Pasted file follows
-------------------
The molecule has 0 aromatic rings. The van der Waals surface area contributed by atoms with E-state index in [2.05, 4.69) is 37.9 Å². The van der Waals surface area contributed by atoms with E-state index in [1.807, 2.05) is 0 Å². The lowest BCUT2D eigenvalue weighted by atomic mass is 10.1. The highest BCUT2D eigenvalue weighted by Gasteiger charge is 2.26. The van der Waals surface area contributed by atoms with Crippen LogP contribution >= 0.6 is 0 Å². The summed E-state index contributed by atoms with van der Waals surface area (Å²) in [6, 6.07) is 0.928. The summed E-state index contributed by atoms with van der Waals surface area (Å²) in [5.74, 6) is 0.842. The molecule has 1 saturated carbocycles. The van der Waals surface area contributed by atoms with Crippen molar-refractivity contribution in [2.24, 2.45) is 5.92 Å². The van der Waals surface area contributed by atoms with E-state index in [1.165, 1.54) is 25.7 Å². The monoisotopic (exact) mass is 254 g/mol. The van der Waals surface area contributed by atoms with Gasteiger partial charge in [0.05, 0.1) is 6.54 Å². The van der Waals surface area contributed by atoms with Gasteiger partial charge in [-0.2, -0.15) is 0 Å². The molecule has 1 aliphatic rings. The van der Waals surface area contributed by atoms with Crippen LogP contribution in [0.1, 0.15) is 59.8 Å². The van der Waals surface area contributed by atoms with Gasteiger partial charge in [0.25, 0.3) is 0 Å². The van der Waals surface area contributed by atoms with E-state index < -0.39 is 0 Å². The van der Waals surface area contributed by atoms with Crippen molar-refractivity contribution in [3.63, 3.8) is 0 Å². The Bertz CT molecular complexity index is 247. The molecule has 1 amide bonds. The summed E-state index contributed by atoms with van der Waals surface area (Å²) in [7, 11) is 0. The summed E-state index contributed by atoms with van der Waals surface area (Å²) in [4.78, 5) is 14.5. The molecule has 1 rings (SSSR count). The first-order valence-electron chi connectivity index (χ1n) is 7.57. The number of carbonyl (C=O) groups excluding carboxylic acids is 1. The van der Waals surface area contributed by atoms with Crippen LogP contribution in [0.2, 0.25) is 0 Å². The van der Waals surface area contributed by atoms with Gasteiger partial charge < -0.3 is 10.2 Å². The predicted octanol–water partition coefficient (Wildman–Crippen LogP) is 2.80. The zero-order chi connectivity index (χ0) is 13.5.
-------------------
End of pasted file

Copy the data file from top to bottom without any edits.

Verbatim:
The molecule has 0 aromatic rings. The van der Waals surface area contributed by atoms with E-state index in [2.05, 4.69) is 37.9 Å². The van der Waals surface area contributed by atoms with E-state index in [1.807, 2.05) is 0 Å². The lowest BCUT2D eigenvalue weighted by atomic mass is 10.1. The highest BCUT2D eigenvalue weighted by Gasteiger charge is 2.26. The van der Waals surface area contributed by atoms with Crippen LogP contribution >= 0.6 is 0 Å². The summed E-state index contributed by atoms with van der Waals surface area (Å²) in [6, 6.07) is 0.928. The summed E-state index contributed by atoms with van der Waals surface area (Å²) in [5.74, 6) is 0.842. The molecule has 1 saturated carbocycles. The van der Waals surface area contributed by atoms with Crippen molar-refractivity contribution in [2.24, 2.45) is 5.92 Å². The van der Waals surface area contributed by atoms with E-state index in [1.165, 1.54) is 25.7 Å². The monoisotopic (exact) mass is 254 g/mol. The van der Waals surface area contributed by atoms with Gasteiger partial charge in [0.05, 0.1) is 6.54 Å². The van der Waals surface area contributed by atoms with Gasteiger partial charge in [-0.2, -0.15) is 0 Å². The molecule has 1 aliphatic rings. The van der Waals surface area contributed by atoms with Crippen LogP contribution in [0.1, 0.15) is 59.8 Å². The van der Waals surface area contributed by atoms with Gasteiger partial charge in [0.25, 0.3) is 0 Å². The van der Waals surface area contributed by atoms with E-state index < -0.39 is 0 Å². The van der Waals surface area contributed by atoms with Crippen molar-refractivity contribution in [3.63, 3.8) is 0 Å². The Bertz CT molecular complexity index is 247. The molecule has 1 amide bonds. The summed E-state index contributed by atoms with van der Waals surface area (Å²) in [7, 11) is 0. The summed E-state index contributed by atoms with van der Waals surface area (Å²) in [4.78, 5) is 14.5. The molecule has 1 rings (SSSR count). The first-order valence-electron chi connectivity index (χ1n) is 7.57. The number of carbonyl (C=O) groups excluding carboxylic acids is 1. The van der Waals surface area contributed by atoms with Crippen LogP contribution in [0.2, 0.25) is 0 Å². The van der Waals surface area contributed by atoms with Gasteiger partial charge < -0.3 is 10.2 Å². The predicted octanol–water partition coefficient (Wildman–Crippen LogP) is 2.80. The zero-order chi connectivity index (χ0) is 13.5.